Emojis AH

Emoji Use Soars Online as Users Forego Words for Smilies

May 4, 2015 - Written By Dominique Vishnudatt

LOL, a new trend again? Well, believe it or not, this looks rather promising! After many types of internet slang abbreviations, a new trend-setter is rising above all the others. This time, emoji’s are stealing the show. Steadily, they’re becoming an ever-expanding way for people to communicate, and Instagram is the prime example. More than 50% of the social network’s daily comments now compromise of Emoji’s.

Yes, those little smiley figures and the little hearts! Popping up everywhere, emoji’s have casually been implemented in many new keyboards, and it’s starting to show. Apple started us off when they implemented emoji’s in their keyboard back in 2011, not much later Android would follow. Nowadays, internet slang abbreviations such as LOL, ROFL, and LMFAO just don’t cut it anymore. The laughing/crying emoji is all the rage now, along with heart-eyed, I-love-it emoji.

It’s not everyday that a new language is born, so Instagram has been trying to make the proper adaptations; users can now hashtag their emoji’s and search for their desired mood. Wondering how different countries party on friday night? Search the party hat with confetti hashtag and be dazzled. Need to see some inspirational pictures to get you through the day? The thumbs up emoji is there for you.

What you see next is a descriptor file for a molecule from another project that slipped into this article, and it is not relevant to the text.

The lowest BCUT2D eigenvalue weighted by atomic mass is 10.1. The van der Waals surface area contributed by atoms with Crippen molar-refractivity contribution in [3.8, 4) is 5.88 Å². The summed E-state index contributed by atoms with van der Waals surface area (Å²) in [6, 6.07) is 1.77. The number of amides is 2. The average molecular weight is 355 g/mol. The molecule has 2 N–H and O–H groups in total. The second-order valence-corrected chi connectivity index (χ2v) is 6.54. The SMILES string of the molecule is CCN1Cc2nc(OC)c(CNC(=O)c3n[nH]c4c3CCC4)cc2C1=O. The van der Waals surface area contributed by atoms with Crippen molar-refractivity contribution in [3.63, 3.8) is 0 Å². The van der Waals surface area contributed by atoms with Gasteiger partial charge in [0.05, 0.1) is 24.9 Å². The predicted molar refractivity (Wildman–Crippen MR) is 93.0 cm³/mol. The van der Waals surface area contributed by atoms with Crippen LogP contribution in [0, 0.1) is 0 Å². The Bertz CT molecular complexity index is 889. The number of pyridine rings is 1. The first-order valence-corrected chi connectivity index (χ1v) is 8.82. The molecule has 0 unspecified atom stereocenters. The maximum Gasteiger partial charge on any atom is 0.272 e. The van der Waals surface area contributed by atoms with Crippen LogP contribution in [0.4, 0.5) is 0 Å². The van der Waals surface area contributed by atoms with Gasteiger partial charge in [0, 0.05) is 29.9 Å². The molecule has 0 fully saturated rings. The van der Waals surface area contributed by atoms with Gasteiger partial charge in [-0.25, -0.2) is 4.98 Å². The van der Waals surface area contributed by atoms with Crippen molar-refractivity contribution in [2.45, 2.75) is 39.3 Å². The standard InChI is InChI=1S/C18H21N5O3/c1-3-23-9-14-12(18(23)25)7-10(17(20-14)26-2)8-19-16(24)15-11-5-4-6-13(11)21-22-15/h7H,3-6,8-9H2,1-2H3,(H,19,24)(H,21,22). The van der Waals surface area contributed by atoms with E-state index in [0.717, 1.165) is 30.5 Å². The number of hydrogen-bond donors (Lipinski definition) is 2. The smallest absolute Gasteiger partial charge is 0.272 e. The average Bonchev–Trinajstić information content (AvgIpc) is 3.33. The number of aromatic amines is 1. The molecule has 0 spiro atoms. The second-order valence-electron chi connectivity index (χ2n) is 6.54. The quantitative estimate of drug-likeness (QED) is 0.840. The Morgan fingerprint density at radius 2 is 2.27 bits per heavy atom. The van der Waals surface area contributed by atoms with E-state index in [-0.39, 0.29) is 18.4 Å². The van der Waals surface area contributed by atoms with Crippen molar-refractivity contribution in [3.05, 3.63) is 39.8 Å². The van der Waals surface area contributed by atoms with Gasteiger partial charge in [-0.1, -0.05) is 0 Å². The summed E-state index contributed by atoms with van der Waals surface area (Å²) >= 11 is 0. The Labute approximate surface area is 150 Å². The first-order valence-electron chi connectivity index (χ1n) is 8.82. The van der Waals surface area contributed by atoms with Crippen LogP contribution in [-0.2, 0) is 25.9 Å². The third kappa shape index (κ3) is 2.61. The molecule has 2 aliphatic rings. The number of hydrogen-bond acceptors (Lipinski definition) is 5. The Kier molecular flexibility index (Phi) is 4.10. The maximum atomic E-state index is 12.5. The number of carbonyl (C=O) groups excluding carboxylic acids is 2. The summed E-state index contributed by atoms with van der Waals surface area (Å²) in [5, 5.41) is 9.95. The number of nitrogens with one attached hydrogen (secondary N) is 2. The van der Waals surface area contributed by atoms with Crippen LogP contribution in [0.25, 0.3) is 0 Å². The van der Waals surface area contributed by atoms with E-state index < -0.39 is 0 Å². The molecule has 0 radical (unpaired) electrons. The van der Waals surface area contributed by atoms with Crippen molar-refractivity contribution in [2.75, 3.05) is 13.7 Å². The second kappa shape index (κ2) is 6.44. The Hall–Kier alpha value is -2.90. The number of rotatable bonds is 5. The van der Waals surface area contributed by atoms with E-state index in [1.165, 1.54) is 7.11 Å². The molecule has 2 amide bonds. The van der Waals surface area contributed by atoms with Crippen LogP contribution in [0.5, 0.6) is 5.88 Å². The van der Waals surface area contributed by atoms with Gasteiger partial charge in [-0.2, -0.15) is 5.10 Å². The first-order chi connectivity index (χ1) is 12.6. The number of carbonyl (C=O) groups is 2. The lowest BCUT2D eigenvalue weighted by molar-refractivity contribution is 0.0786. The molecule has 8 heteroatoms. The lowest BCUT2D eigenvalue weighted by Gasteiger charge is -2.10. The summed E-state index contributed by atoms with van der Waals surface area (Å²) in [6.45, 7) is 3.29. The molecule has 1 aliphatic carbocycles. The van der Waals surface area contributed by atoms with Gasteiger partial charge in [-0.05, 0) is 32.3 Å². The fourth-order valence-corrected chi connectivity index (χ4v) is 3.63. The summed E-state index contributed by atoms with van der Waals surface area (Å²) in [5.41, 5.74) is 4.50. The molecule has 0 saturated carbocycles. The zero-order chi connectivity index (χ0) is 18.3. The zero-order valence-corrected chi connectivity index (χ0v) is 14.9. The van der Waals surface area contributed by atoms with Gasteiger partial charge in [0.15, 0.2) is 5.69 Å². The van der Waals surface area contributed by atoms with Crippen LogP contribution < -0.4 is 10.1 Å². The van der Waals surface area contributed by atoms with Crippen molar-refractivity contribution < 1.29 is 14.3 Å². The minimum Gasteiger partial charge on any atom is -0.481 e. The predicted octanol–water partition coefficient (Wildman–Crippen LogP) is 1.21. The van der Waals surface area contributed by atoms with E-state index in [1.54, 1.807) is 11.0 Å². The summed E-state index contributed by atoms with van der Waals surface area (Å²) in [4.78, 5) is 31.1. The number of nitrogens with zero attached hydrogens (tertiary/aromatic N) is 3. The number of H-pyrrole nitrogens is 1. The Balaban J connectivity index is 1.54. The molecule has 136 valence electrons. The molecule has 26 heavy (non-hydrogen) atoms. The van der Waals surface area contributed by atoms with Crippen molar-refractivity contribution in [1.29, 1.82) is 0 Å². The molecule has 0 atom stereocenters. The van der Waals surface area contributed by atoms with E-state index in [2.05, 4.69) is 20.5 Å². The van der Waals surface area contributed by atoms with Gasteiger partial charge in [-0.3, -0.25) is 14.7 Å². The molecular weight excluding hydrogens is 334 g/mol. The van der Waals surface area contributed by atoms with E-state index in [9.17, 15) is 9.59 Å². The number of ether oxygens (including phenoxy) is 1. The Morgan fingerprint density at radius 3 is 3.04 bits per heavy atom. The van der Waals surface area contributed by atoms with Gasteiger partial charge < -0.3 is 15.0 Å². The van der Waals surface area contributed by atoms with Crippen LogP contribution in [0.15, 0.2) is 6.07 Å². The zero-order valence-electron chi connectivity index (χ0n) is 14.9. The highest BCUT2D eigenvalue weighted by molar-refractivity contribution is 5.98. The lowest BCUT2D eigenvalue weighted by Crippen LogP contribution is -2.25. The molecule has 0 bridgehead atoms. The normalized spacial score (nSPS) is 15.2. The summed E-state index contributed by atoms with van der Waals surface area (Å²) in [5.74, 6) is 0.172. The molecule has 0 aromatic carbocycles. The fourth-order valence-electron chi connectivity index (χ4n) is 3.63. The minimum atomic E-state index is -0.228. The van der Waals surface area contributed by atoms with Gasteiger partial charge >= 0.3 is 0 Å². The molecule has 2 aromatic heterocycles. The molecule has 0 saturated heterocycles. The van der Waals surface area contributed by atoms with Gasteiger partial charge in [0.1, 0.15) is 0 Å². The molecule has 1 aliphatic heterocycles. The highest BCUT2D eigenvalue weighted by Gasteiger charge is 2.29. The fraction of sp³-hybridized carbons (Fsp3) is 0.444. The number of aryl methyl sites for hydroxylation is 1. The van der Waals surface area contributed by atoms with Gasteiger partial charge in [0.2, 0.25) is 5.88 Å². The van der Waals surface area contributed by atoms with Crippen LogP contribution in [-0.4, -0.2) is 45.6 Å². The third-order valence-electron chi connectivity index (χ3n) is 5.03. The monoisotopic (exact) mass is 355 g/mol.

But that’s merely the beginning for Instagram: after having implemented the emoji hashtag, the company is now pushing to establish a dictionary if you will. Yes, that’s right, an emoji dictionary. The idea is to properly define what all emoji’s represent, and understand the semantics of particular emoji’s. Certain emoji’s are more frequently used in combination with others and that is a valuable tool to show what exactly is being posted on Instagram.

The craze has been firmly present in Finland where over 60% of posts use emoji’s. The US only has 38% of emoji’s accounting for their total comments, but no worries, they’re still far more ‘hip’ than Tanzania who’s down to 20%.